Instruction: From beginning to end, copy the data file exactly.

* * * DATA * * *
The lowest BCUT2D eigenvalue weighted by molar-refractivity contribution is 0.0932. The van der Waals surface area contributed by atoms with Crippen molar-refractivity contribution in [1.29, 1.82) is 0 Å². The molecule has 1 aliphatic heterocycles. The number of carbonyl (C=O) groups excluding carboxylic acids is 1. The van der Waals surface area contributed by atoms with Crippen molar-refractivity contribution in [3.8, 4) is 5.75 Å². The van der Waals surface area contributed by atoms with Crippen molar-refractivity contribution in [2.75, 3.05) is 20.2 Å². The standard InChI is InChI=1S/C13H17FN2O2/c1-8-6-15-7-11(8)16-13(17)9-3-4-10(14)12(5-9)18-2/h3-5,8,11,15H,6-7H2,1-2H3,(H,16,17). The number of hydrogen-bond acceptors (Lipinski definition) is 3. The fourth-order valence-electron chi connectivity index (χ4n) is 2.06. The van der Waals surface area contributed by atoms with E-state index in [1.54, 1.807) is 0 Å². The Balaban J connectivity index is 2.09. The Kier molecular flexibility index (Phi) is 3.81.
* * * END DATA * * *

The lowest BCUT2D eigenvalue weighted by molar-refractivity contribution is 0.0932. The van der Waals surface area contributed by atoms with Crippen molar-refractivity contribution in [1.29, 1.82) is 0 Å². The molecule has 1 aliphatic heterocycles. The number of carbonyl (C=O) groups excluding carboxylic acids is 1. The van der Waals surface area contributed by atoms with Crippen molar-refractivity contribution in [3.8, 4) is 5.75 Å². The van der Waals surface area contributed by atoms with Crippen molar-refractivity contribution in [2.75, 3.05) is 20.2 Å². The standard InChI is InChI=1S/C13H17FN2O2/c1-8-6-15-7-11(8)16-13(17)9-3-4-10(14)12(5-9)18-2/h3-5,8,11,15H,6-7H2,1-2H3,(H,16,17). The number of hydrogen-bond acceptors (Lipinski definition) is 3. The fourth-order valence-electron chi connectivity index (χ4n) is 2.06. The van der Waals surface area contributed by atoms with E-state index in [1.54, 1.807) is 0 Å². The Balaban J connectivity index is 2.09. The Kier molecular flexibility index (Phi) is 3.81.